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Balthus the unclassifiable

[08/01/2019]

Earl Balthusz Klossowski de Rola (1908-2001), known as BALTHUS, built an œuvre that reflected his complex  personality, both implicit and explicit, eccentric and reserved. Balthus was raised in admiration of Cezanne by his father, Erich Klossowski, an artist and art historian. He was however totally self-taught, drawing his inspiration from a rich pictorial tradition based on the Italian Quattrocento, Poussin’s French classicism (which he copied a lot in the Louvre), Courbet’s realism, Maurice Denis’s symbolism and illustrations from 19th century children’s books. Although certain affinities with Surrealism and the Neue Sachlichkeit movement have been suggested, Balthus developed his own unclassifiable style that was contrary to the avant-garde of his time; a highly constructed figurative style that he refined for months, even years, before being satisfied with a work. For Balthus, painting was not a pleasure; it was a ‘real job’, an intelligence of the hand. Already during his lifetime his œuvre was recognized as one of the most important in 20th century art history and it has been exhibited all over the world… not without controversy.

Exhibiting Balthus…

It took two years to prepare the retrospective at the Beyeler Foundation, an exhibition retracing the different periods of Balthus’s creation, from the 1920s to the 1990s. The best works were loaned by major museums – including the Metropolitan, the MoMA, the Pompidou Center and the Tate Modern – and from American, European and Asian private collections. Some forty major works were on view, including the painting Thérèse rêvant (Thérèse dreaming) (1938), a work censored last year at the Metropolitan Museum in New York. The scandal took off like wildfire in November 2017 via a petition demanding the withdrawal of Thérèse dreaming which collected thousands of signatures in a few hours. True… its exhibition came at a particularly sensitive time… against the backdrop of all the sexual assault and harassment accusations triggered by the Harvey Weinstein affair which largely dominated the American media for months. In New York, as elsewhere, Balthus’s art is still controversial. So the challenge for exhibitions of his work (like the one just ended at the Beyeler Foundation in Switzerland) lies less in getting the works together and more in the controversies that they spark when shown to the public. In short, exhibiting Balthus is not an easy task…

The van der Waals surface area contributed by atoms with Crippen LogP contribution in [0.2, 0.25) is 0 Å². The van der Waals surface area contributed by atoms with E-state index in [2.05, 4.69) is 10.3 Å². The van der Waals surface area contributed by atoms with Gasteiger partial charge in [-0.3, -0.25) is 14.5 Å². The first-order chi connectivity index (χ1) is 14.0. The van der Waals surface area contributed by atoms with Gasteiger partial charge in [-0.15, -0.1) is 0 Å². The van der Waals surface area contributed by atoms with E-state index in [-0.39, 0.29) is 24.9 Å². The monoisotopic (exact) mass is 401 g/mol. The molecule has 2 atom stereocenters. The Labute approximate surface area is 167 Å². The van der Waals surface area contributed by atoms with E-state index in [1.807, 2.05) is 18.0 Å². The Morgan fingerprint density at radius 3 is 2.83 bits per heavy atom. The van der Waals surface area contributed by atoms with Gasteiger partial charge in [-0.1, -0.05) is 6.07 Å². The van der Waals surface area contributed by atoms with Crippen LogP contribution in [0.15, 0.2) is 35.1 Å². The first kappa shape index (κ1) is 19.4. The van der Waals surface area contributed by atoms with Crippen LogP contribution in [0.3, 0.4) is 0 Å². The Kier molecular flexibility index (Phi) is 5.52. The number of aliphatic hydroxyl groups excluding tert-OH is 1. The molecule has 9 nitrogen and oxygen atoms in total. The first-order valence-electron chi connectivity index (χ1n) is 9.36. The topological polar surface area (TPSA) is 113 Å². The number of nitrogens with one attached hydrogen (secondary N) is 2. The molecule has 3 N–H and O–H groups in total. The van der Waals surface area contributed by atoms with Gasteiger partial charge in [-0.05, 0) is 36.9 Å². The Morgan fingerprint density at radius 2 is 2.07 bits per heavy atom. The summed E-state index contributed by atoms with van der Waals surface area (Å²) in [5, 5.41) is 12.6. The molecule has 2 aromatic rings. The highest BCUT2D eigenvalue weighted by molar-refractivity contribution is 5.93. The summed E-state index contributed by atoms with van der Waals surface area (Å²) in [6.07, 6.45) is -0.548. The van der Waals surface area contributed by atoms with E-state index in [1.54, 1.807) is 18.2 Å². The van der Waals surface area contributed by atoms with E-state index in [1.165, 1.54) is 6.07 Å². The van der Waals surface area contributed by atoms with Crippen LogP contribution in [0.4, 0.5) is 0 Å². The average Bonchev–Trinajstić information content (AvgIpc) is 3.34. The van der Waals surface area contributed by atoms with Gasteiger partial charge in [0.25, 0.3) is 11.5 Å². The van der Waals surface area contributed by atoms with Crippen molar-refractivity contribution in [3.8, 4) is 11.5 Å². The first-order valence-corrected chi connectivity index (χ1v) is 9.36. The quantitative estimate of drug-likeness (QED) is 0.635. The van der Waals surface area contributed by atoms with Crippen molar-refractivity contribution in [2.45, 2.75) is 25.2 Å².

In any case, not all his works are risqué; only a small number depict very young girls in ambiguous compositions, between childish indifference and suggestive poses. Balthus is famous for having developed an œuvre as sublime as it is uncomfortable, conveying a vague, indefinable, confusing and somewhat disturbing tension… in short a feeling of unease and disquiet that led many to criticise him for daring to mix candour with eroticism. The indignation aroused by some of his works is not new; it flared up at his first Paris exhibition at the Pierre Gallery (Pierre Matisse, brother of Henri Matisse) in 1934. Several works were considered very shocking at the time, including his rather tame canvas entitled La Rue. However, a veritable scandal erupted at the Pierre gallery when his Guitar Lesson (1934) depicting a sexually explicit scene was exhibited behind a curtain. This ‘embarrassing’ painting (now the artist’s most famous work), has changed owners a dozen times. Even the New York MoMA – to whom Pierre Matisse had given the work – preferred to part with it under pressure from the trustees. The indignation of the museum’s patrons (on its board of directors) got the upper hand, depriving the MoMA of an emblematic work. If The Guitar Lesson appeared at auction today, collectors from all over the world would almost certainly bid the work beyond $10 million.

Buying Balthus

The market is not bothered by scandal or controversy. Collectors only see the power of this singular, sincere and disturbing work. Japanese photographer Araki expressed it well: « Balthus touches with his eyes and never with his fingers ». On the auction market, his paintings are particularly sought-after because they are rare. Indeed scarcity has considerably accelerated his price inflation in recent years and one painting, Lady Abdy (1935), illustrates the rise particularly well. In November 1988, a well-inspired buyer acquired Lady Adby at Sotheby’s in London for $1.4 million. Thirty years later, in November 2015, the painting sold for $9.9 million in a prestige sale at Christie’s New York, setting a new record for the artist and adding $8.5 million to its previous value. The model in the painting is none other than the beautiful Iya Grigorievna de Gay, one of the most prominent muses of her time, who inspired not only Balthus but also Derain, Man Ray, Cecil Beaton and George Hoyningen Huene. Balthus’s best paintings are worth millions and even his sketches in pencil fetch good prices, often reaching $20,000. These sketches fascinate amateurs with the care taken in terms of composition and light, in just a few pencil strokes.

At the end of his life, with his sight and steadiness of hand failing, Balthus was unable to draw spontaneously, so he started using a Polaroid camera. Some fifteen years ago, the prestigious Gagosian gallery in New York exhibited nearly 2,000 of his Polaroids. However, in 2014, the same collection was censored by a German museum (the Folkwang Museum in Essen). Today, his photographs fetch nearly as much as his preparatory drawings. A first polaroid was put on sale last May at Phillips in New York. Fetching $8,000, it immediately ranked Balthus as one of the top-priced artists on this small and sensitive medium, behind Warhol and Mapplethorpe. And that price level looks like sticking, especially as it is supported by the powerful Larry Gagosian.

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